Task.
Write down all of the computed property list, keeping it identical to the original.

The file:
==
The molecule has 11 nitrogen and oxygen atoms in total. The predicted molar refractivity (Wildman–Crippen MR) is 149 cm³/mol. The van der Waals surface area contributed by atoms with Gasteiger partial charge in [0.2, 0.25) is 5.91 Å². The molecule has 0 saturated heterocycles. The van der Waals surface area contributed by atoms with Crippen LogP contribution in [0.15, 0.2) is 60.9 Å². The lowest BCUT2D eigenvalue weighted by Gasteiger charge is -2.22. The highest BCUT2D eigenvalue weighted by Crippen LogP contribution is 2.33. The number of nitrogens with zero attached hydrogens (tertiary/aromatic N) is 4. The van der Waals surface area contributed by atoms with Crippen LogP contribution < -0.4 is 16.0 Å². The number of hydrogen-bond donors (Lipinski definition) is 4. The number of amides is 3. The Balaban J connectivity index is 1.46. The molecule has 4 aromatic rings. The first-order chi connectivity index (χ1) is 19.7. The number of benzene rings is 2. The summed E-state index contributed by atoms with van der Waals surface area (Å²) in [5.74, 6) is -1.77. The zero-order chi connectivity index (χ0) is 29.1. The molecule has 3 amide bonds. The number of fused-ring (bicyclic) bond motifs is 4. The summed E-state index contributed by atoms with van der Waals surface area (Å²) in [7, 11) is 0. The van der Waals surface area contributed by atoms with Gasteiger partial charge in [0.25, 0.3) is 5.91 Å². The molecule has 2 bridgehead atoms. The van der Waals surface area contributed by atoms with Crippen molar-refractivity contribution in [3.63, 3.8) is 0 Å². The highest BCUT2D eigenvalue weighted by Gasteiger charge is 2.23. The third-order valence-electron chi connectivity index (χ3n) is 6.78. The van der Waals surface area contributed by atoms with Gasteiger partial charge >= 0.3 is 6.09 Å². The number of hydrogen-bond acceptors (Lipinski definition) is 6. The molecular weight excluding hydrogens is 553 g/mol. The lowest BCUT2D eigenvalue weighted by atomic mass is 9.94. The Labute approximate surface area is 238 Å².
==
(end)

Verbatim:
The molecule has 11 nitrogen and oxygen atoms in total. The predicted molar refractivity (Wildman–Crippen MR) is 149 cm³/mol. The van der Waals surface area contributed by atoms with Gasteiger partial charge in [0.2, 0.25) is 5.91 Å². The molecule has 0 saturated heterocycles. The van der Waals surface area contributed by atoms with Crippen LogP contribution in [0.15, 0.2) is 60.9 Å². The lowest BCUT2D eigenvalue weighted by Gasteiger charge is -2.22. The highest BCUT2D eigenvalue weighted by Crippen LogP contribution is 2.33. The number of nitrogens with zero attached hydrogens (tertiary/aromatic N) is 4. The van der Waals surface area contributed by atoms with Crippen LogP contribution < -0.4 is 16.0 Å². The number of hydrogen-bond donors (Lipinski definition) is 4. The number of amides is 3. The Balaban J connectivity index is 1.46. The molecule has 4 aromatic rings. The first-order chi connectivity index (χ1) is 19.7. The number of benzene rings is 2. The summed E-state index contributed by atoms with van der Waals surface area (Å²) in [5.74, 6) is -1.77. The zero-order chi connectivity index (χ0) is 29.1. The molecule has 3 amide bonds. The number of fused-ring (bicyclic) bond motifs is 4. The summed E-state index contributed by atoms with van der Waals surface area (Å²) in [7, 11) is 0. The van der Waals surface area contributed by atoms with Gasteiger partial charge in [0.25, 0.3) is 5.91 Å². The molecule has 2 bridgehead atoms. The van der Waals surface area contributed by atoms with Crippen molar-refractivity contribution in [3.63, 3.8) is 0 Å². The highest BCUT2D eigenvalue weighted by Gasteiger charge is 2.23. The third-order valence-electron chi connectivity index (χ3n) is 6.78. The van der Waals surface area contributed by atoms with Gasteiger partial charge >= 0.3 is 6.09 Å². The number of hydrogen-bond acceptors (Lipinski definition) is 6. The molecular weight excluding hydrogens is 553 g/mol. The lowest BCUT2D eigenvalue weighted by atomic mass is 9.94. The Labute approximate surface area is 238 Å².